The funny thing was that over the years, he drifted off to other areas and I stayed on that system for awhile, and he would come back and ask me about how to do a specific portion, and tell me how smart I was for knowing it. I couldn’t help but internally chuckle when I thought “you trained me on it!”. Of course, it’s now in the hands of someone else entirely and I know if I had to pick it up again, I’d be asking much the same questions he did.

    Ah, Info Security. Good times.

    Reply
  19. LSP

    OP, Alison’s advice is right here.

    My manager has a very hands-on, take-charge personality. When I first started with her, I felt like I was expected to be on the back seat until she needed me. When my 90-day review came up, she told me she wanted to see me leading more client meetings, leading the work of our contractors, etc.

    I’ve been working with her for nearly three years at this point, and she still gets stuck on the way she would do things vs how I do them, and she has acknowledged that’s something she needs to work on. It definitely feel, though, that her trouble letting go of things enough for me to step up, has made it harder for me to be considered for possible promotions.

    She’s overall a good manager to work with, and we keep an open line of communication, even on awkward things like this. However, as annoying as this behavior is coming from a manager, it is straight-up unacceptable coming from a coworker.

    Reply
  20. taco_emoji

    This sounds like someone who’s trying to take on more of a leadership role, but thinks that leadership just means ordering people around.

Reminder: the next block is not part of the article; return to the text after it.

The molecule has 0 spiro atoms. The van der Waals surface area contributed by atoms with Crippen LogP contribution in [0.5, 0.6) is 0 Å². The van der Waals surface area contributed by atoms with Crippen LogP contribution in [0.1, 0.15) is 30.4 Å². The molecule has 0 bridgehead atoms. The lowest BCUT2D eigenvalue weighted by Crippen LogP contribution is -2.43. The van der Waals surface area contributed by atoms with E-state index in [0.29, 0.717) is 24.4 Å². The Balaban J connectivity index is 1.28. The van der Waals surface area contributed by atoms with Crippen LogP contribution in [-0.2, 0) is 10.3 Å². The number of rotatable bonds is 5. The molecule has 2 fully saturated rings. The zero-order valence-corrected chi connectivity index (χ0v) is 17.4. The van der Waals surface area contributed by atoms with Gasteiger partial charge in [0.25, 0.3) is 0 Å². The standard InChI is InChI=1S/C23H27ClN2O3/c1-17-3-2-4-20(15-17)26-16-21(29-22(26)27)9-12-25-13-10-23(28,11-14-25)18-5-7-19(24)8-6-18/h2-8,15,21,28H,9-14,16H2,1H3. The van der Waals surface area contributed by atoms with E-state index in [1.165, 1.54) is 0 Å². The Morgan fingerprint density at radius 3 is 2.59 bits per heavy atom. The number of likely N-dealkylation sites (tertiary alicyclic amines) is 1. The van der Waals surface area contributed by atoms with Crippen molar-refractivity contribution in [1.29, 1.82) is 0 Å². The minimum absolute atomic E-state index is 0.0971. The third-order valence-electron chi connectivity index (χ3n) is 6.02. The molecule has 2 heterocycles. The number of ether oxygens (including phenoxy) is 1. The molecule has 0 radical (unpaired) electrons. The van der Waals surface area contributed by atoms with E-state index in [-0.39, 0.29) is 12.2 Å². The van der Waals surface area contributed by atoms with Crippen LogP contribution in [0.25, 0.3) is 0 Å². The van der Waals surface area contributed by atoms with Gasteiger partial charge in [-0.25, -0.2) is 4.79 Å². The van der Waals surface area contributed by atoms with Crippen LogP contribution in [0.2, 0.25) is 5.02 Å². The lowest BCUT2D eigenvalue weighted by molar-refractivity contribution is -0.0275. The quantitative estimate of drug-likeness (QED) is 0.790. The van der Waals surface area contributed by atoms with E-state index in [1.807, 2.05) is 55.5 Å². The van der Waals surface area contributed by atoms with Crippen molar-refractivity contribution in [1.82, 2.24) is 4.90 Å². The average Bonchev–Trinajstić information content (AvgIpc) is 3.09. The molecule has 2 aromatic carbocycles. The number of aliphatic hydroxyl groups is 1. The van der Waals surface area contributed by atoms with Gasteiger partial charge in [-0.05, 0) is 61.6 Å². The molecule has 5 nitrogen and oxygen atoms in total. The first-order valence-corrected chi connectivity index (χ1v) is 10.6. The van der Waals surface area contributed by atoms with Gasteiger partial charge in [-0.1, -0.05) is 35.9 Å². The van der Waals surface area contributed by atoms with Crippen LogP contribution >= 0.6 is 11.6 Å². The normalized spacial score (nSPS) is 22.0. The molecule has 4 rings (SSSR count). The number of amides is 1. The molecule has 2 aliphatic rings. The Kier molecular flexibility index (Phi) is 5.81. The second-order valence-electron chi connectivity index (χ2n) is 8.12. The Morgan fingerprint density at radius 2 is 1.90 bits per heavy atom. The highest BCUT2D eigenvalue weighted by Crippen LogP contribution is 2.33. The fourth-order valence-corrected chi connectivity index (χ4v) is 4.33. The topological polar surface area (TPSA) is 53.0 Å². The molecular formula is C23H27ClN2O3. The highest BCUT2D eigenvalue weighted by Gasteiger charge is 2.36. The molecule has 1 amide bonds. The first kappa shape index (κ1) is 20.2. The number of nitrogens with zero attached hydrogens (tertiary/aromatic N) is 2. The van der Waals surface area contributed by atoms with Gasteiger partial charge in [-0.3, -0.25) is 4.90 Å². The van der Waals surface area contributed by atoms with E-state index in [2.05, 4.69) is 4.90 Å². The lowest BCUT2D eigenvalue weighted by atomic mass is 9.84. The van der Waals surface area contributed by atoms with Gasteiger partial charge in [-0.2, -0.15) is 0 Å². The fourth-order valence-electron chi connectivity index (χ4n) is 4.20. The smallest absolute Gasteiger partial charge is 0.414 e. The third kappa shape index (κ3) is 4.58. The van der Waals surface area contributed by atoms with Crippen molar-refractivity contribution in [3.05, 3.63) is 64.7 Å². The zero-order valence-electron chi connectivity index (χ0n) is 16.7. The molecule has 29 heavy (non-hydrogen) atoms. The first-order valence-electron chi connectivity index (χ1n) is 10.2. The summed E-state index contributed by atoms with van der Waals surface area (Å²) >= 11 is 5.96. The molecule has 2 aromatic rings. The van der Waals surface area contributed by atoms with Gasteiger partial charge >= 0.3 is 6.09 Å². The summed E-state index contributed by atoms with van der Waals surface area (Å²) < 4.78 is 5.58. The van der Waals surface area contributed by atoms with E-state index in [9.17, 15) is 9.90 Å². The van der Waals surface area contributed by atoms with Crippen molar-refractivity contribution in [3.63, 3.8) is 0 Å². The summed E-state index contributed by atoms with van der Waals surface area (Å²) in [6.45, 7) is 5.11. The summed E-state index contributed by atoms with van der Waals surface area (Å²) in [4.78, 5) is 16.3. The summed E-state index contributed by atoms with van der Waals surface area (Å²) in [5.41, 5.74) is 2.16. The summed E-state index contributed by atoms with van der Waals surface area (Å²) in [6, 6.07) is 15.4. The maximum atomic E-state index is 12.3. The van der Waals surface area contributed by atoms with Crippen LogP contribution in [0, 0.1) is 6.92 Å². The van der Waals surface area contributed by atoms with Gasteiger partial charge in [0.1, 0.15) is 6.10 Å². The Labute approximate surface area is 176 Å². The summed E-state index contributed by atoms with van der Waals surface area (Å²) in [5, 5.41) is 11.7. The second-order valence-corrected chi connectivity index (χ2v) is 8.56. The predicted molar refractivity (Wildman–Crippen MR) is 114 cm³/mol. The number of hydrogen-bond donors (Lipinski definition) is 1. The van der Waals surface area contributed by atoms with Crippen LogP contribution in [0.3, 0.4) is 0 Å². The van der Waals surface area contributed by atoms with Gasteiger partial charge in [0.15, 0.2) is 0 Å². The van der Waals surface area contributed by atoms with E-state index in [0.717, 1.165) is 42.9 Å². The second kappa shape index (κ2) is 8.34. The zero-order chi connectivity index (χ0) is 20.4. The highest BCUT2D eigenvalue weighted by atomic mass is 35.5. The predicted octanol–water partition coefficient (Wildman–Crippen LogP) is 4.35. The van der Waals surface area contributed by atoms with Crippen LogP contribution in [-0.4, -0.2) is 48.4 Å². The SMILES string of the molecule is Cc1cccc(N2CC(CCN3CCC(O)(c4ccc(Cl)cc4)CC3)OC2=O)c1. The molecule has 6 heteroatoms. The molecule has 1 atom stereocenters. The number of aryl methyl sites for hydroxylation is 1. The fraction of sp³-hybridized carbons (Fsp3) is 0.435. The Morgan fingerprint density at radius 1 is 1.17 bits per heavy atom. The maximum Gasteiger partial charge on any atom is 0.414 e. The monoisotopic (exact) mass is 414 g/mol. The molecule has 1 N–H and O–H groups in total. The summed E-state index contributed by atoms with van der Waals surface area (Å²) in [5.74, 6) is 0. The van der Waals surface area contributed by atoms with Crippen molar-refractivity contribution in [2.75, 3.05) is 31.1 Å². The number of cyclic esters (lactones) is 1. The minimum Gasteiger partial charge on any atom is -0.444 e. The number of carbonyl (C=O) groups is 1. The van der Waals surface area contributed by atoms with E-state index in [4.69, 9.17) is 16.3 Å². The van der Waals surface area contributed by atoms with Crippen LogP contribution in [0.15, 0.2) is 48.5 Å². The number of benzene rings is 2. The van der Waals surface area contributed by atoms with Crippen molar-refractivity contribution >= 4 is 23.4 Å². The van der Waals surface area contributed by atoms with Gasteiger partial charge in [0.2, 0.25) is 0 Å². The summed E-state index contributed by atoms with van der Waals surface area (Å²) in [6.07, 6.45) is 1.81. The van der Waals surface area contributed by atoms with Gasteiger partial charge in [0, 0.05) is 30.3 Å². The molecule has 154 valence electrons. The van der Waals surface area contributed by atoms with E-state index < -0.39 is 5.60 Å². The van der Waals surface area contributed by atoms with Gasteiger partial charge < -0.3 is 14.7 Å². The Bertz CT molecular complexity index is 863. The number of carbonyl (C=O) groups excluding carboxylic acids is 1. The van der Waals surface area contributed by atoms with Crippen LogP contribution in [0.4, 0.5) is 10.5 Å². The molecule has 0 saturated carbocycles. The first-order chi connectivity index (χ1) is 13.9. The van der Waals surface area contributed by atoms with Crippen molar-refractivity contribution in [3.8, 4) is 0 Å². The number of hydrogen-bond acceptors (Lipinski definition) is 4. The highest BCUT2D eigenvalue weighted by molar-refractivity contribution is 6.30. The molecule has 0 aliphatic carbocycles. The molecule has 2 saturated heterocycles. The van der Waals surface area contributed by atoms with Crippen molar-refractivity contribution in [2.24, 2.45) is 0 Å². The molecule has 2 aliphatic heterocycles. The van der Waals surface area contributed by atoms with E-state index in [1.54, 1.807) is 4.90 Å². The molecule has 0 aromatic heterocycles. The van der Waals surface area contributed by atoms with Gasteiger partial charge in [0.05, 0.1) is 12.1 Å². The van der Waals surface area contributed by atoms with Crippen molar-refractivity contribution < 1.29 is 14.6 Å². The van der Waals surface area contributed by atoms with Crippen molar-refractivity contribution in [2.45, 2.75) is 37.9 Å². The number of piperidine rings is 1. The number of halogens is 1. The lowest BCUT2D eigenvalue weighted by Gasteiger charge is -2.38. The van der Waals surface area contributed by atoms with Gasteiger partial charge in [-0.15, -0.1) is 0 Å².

Reply
    1. Bets

      Yes! So many people think they’ll be noticed for bossing people around who don’t need it and promoted because they “showed initiative.” So many people also think management is bossing people around.

      Reply
    2. teclatrans

      Yes, that is what I am getting, especially with the OP’s update where she says there was no manager when she arrived, and the manager is still a bit AWOL as they get caught up on the role.

      Reply
  21. Bets

    I work with someone who wants to control all the things; that’s what it’s about. I also wonder if OP is younger than the person who is trying to manage them, and what the genders of each person is. I haven encountered plenty of wannabe middle management men who believed I didn’t know things because I was younger than them.

    Reply
    1. OP

      Right on the nose – I’m younger and female, while he’s older and male. I certainly don’t think that it’s an overt factor in his thinking, particularly since my field is female dominant, but it might be a peripheral issue.

      Reply
      1. Bets

        Yes. It’s going to take some constant pushback on your part to get this behavior to stop. Talk to your manager and beware of sabotage.

        Reply
        1. Artemesia

          And don’t ask your manager if Bran is supposed to be managing you; what if he says ‘yes’ although he hadn’t thought of it before. Instead tell the manager you are up to speed as a result of Bran’s training and your practice and are able to take control of the process and need her advice on getting Bran to back off from constantly inserting himself into the process. Never ask a question that might lead to things jelling in a way you don’t want to have happen.

          Reply
  22. Goya

    It drove me batty when an old co-worker did this!

    However….I also have to catch myself from saying something or redoing things that I used to do that my new co-worker now handles. She’s not doing anything WRONG, it’s just not to my liking or my standards (we work in a very visual field, so it drives me nuts when things aren’t spaced properly/centered/etc.), and our supervisor is the one with the final say.

    Reply
  23. RB

    Boy do I know this feeling. It seems like I’ve run into this at every new job I’ve had. The only positive or hopeful thing I can add is that it dissipates over time, as my co-workers gain confidence in my abilities and see that I actually know what I’m doing.